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Puritan Zeal

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The Puritan, or Separatist, society settled in New England in the early 1600s. They were a community of strict faith and Spartan rituals, more so than the pilgrims of the southern colonies. They believed they could create a model for all other establishments dedicated to the righteous worship and praise of God. They sought to purify their Church of Catholicism and Anglicanism. They practiced communal worship over a set of biblically based laws. In 1629, John Winthrop lead the group of over-zealous, persecuted Protestants to a "wilderness Zion" in the New World (Tindall 32-35). However, the Puritans goals of Church purification, Biblical righteousness and a life without hypocrisy failed miserably.

While the Puritans aspired to purify their society, they willingly allowed the Devil to delve into their homes and run wild during the Salem witch trials in 1692. Beginning with a West Indian slave named Tituba, people began pointing fingers at anyone they sought vengeance, one of the seven deadly sins (Proverbs 15:1), after (Tindall 71). The Crucible was written in this manner, depicting the sheer hysteria and chaos of the witch trials. "Only an unfortunate combination of an ongoing frontier war, economic conditions, congregational strife, teenage boredom, and personal jealousies can account for the spiraling accusations, trials, and executions that occurred in the spring and summer of 1692." The children ran around with the keys to the city, claiming they saw people with the devil, and killed nineteen men and women out of vengeance (Linder). Surely, fornication with the Devil was not in their original plan for separating from England.

The Puritans sought refuge from persecution in North America, but turned around and persecuted the Indians, revealing their hypocrisy of Biblical teachings and unraveling the basis of their community. They had no interest in dealing with the Indians on terms of equality. However, they were happy to exploit them for their land and knowledge. They set fire to Pequot villages, captured survivors and sold them into slavery (Tindall 39-40). Biblically, anyone who sells someone into slavery is condemned (1 Timothy 1:10). For a group of people who looked to Scripture as their final authority, they failed to follow it righteously.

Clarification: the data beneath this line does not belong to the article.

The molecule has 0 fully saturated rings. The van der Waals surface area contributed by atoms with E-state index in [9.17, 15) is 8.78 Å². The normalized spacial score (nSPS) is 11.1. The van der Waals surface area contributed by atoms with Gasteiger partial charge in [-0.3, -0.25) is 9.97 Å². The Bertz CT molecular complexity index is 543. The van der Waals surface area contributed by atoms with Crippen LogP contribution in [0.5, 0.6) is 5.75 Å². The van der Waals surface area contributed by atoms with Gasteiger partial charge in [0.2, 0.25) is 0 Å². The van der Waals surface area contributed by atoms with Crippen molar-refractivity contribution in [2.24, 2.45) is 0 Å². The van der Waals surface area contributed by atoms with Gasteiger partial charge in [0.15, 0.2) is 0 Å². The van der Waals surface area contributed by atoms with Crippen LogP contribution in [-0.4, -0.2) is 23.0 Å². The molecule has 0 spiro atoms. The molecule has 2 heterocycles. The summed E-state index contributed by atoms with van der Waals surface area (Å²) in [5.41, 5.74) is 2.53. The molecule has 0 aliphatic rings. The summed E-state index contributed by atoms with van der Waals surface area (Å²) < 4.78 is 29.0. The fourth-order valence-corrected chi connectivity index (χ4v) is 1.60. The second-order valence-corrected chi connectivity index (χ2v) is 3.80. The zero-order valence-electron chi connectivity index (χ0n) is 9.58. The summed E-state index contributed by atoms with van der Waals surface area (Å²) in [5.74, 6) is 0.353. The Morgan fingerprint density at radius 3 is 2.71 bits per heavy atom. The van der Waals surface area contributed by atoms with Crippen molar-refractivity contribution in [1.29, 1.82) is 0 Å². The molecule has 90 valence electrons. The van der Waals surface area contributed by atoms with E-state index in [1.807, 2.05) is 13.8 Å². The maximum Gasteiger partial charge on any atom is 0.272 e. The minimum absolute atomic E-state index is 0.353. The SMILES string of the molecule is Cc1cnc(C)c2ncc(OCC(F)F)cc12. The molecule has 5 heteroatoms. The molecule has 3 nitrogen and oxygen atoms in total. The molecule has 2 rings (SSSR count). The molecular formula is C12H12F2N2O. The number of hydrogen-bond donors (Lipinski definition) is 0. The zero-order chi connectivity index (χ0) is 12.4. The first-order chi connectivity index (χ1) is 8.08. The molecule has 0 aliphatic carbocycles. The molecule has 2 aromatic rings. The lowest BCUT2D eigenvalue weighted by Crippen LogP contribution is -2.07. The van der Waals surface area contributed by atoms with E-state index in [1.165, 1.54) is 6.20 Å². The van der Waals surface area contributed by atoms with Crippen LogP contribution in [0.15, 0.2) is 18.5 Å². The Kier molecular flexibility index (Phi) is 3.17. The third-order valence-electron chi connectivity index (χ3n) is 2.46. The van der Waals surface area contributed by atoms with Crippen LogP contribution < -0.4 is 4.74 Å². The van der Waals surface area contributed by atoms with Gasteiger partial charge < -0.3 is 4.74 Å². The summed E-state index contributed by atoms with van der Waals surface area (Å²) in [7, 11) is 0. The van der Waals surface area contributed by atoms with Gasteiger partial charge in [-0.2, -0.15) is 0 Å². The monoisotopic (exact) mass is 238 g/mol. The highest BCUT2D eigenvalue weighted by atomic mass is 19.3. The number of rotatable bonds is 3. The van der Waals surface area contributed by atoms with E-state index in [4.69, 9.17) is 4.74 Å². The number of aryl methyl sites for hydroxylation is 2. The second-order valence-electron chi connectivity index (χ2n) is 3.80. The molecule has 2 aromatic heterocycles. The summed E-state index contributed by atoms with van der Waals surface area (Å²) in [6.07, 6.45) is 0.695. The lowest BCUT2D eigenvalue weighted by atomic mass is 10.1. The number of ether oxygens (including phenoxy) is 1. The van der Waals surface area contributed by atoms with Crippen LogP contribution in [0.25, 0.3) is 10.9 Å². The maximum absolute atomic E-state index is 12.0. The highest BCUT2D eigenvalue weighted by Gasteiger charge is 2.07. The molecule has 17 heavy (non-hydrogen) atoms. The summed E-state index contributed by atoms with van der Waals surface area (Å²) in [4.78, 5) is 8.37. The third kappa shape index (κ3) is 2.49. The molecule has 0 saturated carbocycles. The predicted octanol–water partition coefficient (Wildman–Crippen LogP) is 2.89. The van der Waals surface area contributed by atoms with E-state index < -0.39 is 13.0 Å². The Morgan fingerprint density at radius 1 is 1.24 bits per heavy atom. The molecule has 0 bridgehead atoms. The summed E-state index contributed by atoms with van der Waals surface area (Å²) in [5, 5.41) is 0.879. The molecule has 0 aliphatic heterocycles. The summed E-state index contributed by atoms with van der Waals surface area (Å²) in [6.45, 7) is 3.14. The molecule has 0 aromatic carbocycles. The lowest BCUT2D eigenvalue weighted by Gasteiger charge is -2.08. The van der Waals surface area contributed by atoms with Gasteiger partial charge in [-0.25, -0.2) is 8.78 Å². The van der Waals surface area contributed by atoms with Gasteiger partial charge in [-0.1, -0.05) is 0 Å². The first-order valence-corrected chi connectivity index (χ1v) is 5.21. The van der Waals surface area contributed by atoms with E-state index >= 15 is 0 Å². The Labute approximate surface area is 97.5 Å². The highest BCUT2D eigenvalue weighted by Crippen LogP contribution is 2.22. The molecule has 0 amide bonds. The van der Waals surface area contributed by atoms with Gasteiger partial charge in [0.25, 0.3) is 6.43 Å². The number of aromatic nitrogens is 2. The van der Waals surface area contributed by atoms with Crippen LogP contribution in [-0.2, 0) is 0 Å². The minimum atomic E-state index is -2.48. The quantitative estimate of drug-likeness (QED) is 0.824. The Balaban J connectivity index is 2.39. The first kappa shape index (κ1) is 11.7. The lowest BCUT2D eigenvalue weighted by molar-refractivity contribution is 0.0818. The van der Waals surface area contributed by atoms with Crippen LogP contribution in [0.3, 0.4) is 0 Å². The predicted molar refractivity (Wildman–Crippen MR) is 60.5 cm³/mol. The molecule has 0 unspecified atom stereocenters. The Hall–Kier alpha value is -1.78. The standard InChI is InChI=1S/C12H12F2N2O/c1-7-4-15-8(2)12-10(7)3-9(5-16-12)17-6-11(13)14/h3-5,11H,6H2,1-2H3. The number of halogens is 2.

The hypocrisy of Scripture continued when the Puritans banned Christmas. In 1644, Cromwell enforced an Act of Parliament that banned Christmas festivities. This included attending mass. He claimed that Christmas was a waste and jeopardized the basis of Christian belief. Ironically, Christmas was the celebration of the birth of Christ, which is a basis of Christianity and not simply a Catholic tradition. The intent was to strip to community of lavishness, but it in turn cleansed the society of the birth of a savior. The act was strongly disregarded and wildly unScriptural (Doe).

Long term effects of Puritan failure can be viewed today. Traditionally, if Puritans had a withstanding society, Massachusetts would be classified as rather conservative. However, MA is generally a blue state. "'No one thought normalcy – which in Massachusetts means Democrats winning – would prevail in 2010…'"(Mann). Oddly enough, Massachusetts defers away from conservative views and rather leans toward more liberal ones. Puritan ways of life did not work in
the late 1600s and they certainly do not stand the test of time.

The Separatist motivations were clear, but they had become victims of their culture, and the immigrants surrounding them that did not share their religious belief. They lost control of their children, who were their only methods of becoming valid church members. People stopped growing in faith because they could not live up to their own standards. When the standards were lowered, the theology was undermined and fell apart (Abshire). By 1692, Puritan society had been overrun with hypocrisy and the basic fabrication had been torn from underneath them. They stood back and watched their society crumble before their eyes.







Works Cited


Abshire, Rev. Brian M. "The Puritan Family." Highlands Reformed Church. N.p.,
     n.d. Web. 21 Sept. 2011. <http://highlands-reformed.com/
     the-puritan-family/>.
Doe, Martha. "The Puritan Ban on Christmas." Time-Travel Britain . N.p., n.d.
     Web. 21 Sept. 2011. <http://www.timetravel-britain.com/articles/
     christmas/ban.shtml>.
Linder, Douglas O. "An Account of Events in Salem." The Salem Witchcraft Trials
     of 1692. N.p., n.d. Web. 20 Sept. 2011. <http://law2.umkc.edu/faculty/
     projects/ftrials/salem/SAL_ACCT.HTM>.
Mann, Jennifer. "Mass. voters return to their blue state roots." The Patriot
     Ledger. N.p., n.d. Web. 20 Sept. 2011. <http://www.patriotledger.com/
     your_vote/election-1/x782430824/
     Mass-voters-return-to-their-blue-state-roots>.
Tindall, George, and David Shi. America: A Narrative History. New York: W. W.
     Norton & Company , n.d. Print.





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